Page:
As the pandemic unfolded in early 2020, it changed everything about how health care was given. It also brought a new appreciation for health care workers and a focus on supporting their well-being. That gratitude inspired Virginia Mason Franciscan Health (VMFH) to raise funds for the Care for Caregivers Program.
Now, three years later, our team continues to care for COVID-19 patients with expertise and empathy. And donors continue to generously support our team's well-being and patient care.
“The community’s words of encouragement and generosity with meals and other resources made a huge difference for our frontline providers,” Lois Erickson, Vice President of Operations at St. Clare Hospital says. “It's been amazing to see that acknowledgment and gratitude continue through every stage of the pandemic.”
Dollars raised from the COVID-19 Rapid Response Fund for the Care for Caregivers Program provided gratitude meals, activities at team celebrations and mindfulness classes.
“Having lunch ready or a mindfulness class has given us the opportunity to maintain our team’s strong sense of connection. Just like the small things matter in patient care, small things give our team a chance to connect, decompress and help us stay resilient,” Lois says.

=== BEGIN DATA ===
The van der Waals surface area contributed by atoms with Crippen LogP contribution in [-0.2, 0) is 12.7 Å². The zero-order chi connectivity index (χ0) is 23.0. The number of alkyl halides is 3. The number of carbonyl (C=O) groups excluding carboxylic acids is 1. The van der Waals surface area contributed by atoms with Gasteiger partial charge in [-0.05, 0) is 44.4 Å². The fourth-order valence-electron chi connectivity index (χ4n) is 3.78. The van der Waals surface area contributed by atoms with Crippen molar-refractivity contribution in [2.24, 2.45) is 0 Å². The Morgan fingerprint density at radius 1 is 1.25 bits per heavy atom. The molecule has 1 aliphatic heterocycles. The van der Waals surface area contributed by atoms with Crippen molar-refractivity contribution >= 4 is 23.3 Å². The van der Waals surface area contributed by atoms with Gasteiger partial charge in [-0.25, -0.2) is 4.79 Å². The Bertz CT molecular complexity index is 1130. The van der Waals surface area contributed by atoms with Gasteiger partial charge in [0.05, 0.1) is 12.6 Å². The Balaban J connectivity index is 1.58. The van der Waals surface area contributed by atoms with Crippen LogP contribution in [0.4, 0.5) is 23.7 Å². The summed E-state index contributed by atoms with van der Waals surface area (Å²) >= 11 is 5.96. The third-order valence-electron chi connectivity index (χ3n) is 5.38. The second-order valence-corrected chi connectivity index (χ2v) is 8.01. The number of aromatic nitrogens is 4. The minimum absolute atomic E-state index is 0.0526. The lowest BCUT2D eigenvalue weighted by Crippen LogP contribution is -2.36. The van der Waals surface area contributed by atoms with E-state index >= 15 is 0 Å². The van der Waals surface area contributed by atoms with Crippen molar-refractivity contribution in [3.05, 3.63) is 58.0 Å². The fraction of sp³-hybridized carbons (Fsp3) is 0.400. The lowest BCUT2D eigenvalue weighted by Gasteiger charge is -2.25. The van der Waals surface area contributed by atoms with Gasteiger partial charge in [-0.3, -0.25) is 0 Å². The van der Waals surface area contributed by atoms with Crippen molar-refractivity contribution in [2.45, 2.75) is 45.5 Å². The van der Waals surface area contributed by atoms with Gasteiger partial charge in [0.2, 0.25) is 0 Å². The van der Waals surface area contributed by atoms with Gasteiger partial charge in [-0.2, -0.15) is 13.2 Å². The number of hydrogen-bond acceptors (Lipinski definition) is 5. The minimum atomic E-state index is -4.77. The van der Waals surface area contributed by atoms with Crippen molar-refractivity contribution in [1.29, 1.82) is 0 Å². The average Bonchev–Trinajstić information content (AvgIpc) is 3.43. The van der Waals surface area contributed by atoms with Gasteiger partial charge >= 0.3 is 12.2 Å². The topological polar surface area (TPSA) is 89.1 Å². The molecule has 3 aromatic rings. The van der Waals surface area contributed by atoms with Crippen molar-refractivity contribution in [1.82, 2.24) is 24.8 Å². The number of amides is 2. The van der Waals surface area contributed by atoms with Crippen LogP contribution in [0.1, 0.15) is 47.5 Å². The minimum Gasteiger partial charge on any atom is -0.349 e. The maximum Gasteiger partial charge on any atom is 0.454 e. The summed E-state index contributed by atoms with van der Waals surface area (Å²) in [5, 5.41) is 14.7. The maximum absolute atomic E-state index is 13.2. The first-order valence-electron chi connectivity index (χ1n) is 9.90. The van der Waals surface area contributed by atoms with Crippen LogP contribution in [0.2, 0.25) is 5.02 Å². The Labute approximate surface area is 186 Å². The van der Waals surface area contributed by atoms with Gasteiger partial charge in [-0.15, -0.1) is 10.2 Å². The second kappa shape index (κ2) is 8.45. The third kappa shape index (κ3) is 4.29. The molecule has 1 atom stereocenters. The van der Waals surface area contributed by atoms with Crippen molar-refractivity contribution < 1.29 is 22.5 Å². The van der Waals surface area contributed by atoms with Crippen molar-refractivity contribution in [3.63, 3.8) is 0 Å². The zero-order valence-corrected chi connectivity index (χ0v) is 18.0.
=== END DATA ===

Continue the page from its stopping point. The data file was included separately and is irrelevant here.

Many patients who received care through the pandemic have shown gratitude by supporting the Care for Caregivers Program, the COVID-19 Rapid Response Fund and the departments where their doctors specialize.
Some of the most significant support comes from grateful patients — like Rose Taylor, who was diagnosed with breast cancer in February 2020.
“When I met my doctor and his nurse, I couldn’t have imagined how important they would be in my healing process,” Rose says. “At the time, people didn’t want to touch anyone. But my nurse sat with me and held my hand when I was in pain and scared when my husband wasn’t allowed to be in the hospital.”
Another patient, Mark Van Mersbergen was flown to Seattle from Bellingham to participate in a clinical trial for severely ill COVID-19 patients.
“I only had a 10 percent chance of living. I was in a coma for 20 days. Three years later, this ornery old farmer still gets very emotional thinking about the incredible people who saved my life,” Mark says.
His gift honors the nurses and doctors whose names he still doesn’t know and who sat by his side 24-hours a day monitoring his health while in a coma.
“No single person heals or cares for a patient. Quality care requires strong collaboration between care providers on each team and across teams, departments, and specialties,” Lois says. “Health care workers have always been and continue to be heroes. We're so grateful to have funding that allows us to acknowledge and celebrate them.”